A question on liftings of supersingular elliptic curves over the prime fields

Let $p$ be a fixed prime number $>3$. The motivation for asking the question below is the coincidence of the following two numbers. Namely, the number $h_p^{(1)}$ of supersingular $j$-invariants belonging to the prime field $F_p$, and half of the number $\Sigma_p$ of isomorphism classes classes of complex elliptic curves $E$ so that the imaginary quadratic order $\mathbf{Z}[\sqrt{-p}]$ embeds in the ring $\textrm{End}_\mathbf{C}(E)$.

Explicitly, if $h(\sqrt{-p})$ denotes the class number of $Q(\sqrt{-p})$, then

$h_p^{(1)}=\Sigma_p/2=h(\sqrt{-p})/2$, when $p\equiv 1$ $\mod$ $4$;

$h_p^{(1)}=\Sigma_p/2=2h(\sqrt{-p})$, when $p\equiv 3$ $\mod$ $8$;

$h_p^{(1)}=\Sigma_p/2=h(\sqrt{-p})$, when $p\equiv 7$ $\mod$ $8$.

Proving that $\Sigma_p/2$ is equal to the function of $h(\sqrt{-p})$ above is elementary. On the other hand, the fact that $h_p^{(1)}$ is also given by the same function of $h(\sqrt{-p})$ is harder, and a possible proof follows from Eichler's trace formula relating traces of Hecke operators on $S_2(\Gamma_0(p),\mathbf{C})$ to those of Brandt matrices (cf. Gross, Heights and the Special Values of L-series, formula (1.10)).

My question is: is there a direct way of showing that $h_p^{(1)}=\Sigma_p/2$?

My naive thought about it is that one could try to study the reduction mod $p$ of suitable models of the elliptic curves $E$ with complex multiplication by $\sqrt{-p}$ and see what kind of (supersingular?) elliptic curves do arise, hoping that the map on $j$-invariants is 2-to-1. One could ask even more: for any supersingular elliptic curve $E$ over $F_p$ with Frobenius satisfying $X^2+p$, can we find a lifting to an elliptic curve $E'$ over an extension of $Q_p$ that depends functorially on $E$? (The functoriality requirement is not perhaps an "a-priori" nonsense since the endomorphism ring of $E$ over $F_p$ is just an imaginary quadratic order (containing $\sqrt{-p}$)). I do not know enough about lifting of elliptic curves to say how reasonable these questions are. If some of you has more structured and elaborated thoughts on the matter, then I would like to hear them! Thanks in advance.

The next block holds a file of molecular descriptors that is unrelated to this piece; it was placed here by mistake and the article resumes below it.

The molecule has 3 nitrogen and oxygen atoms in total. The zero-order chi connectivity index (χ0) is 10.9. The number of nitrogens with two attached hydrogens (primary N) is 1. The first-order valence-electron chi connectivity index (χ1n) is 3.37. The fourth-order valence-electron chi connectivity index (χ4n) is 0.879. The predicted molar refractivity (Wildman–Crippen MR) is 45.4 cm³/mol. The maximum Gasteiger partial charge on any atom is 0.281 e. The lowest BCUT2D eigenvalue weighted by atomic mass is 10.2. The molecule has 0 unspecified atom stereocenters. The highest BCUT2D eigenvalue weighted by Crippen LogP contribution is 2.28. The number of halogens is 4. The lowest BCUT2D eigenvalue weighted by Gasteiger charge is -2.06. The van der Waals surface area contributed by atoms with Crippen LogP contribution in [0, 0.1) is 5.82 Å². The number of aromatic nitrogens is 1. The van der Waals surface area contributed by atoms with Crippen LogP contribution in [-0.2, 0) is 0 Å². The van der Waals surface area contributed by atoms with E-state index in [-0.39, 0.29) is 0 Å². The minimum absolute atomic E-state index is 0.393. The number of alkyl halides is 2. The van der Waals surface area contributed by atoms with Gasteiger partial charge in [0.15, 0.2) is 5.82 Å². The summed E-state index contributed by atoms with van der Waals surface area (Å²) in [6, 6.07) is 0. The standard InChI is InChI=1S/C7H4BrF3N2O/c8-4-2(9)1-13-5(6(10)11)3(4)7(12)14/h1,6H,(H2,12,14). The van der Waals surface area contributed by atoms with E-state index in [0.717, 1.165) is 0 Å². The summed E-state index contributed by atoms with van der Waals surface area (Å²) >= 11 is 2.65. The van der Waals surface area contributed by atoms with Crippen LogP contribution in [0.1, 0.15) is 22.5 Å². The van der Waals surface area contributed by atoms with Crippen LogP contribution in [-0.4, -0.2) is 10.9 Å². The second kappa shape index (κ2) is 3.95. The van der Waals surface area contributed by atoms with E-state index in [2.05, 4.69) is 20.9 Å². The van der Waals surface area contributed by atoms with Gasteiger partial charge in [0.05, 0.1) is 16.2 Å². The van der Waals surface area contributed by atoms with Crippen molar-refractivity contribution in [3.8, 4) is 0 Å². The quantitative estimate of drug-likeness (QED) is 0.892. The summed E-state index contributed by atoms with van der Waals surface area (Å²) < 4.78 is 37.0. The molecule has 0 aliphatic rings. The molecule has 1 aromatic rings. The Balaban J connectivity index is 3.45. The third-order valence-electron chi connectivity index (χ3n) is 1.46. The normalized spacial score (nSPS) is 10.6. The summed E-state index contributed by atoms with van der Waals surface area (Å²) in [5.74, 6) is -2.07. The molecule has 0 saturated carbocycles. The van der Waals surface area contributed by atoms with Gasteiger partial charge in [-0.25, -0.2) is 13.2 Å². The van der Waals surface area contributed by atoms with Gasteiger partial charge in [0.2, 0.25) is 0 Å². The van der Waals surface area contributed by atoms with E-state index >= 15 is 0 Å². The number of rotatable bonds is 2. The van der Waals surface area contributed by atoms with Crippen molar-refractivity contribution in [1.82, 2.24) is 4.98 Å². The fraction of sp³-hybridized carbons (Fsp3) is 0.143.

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This question is addressed as part of the proof of Theorem 14.18 (attributed to Deuring) given by Cox in "Primes of the Form $x^2 +ny^2$," see pp. 321-322. Cox counts curves rather than $j$-invariants, but for $p > 3$ there are exactly $p-1$ elliptic curves for each of the $p$ possible $j$-invariants of an elliptic curve over $\mathbb{F}_p$ (see Ex. 14.19). He first shows that the number of elliptic curves with trace $a\ne 0$ is exactly $$\frac{p-1}{2}H(a^2-4p),$$ where $H(D)$ is the Hurwitz class number of the quadratic order with discriminant $D<0$ (NB: many authors negate $D$). Cox then notes that the total number of elliptic curves over $F_p$ is $$p(p-1) = N + \sum_{0<|a|\le 2\sqrt{p}}\frac{p-1}{2}H(a^2-4p),$$ where $N$ counts the number of supersingular elliptic curves over $\mathbb{F}_p$ (so $N=(p-1)h_p^{(1)}$ in your notation). He then applies the class number formula $$2p = \sum_{0\le|a|\le2\sqrt{p}}H(a^2-4p),$$ to obtain $N=(p-1)/2H(-4p)$. Dividing by $p-1$ gives $h_p^{(1)} = H(-4p)/2$, which covers all three of the cases you list above.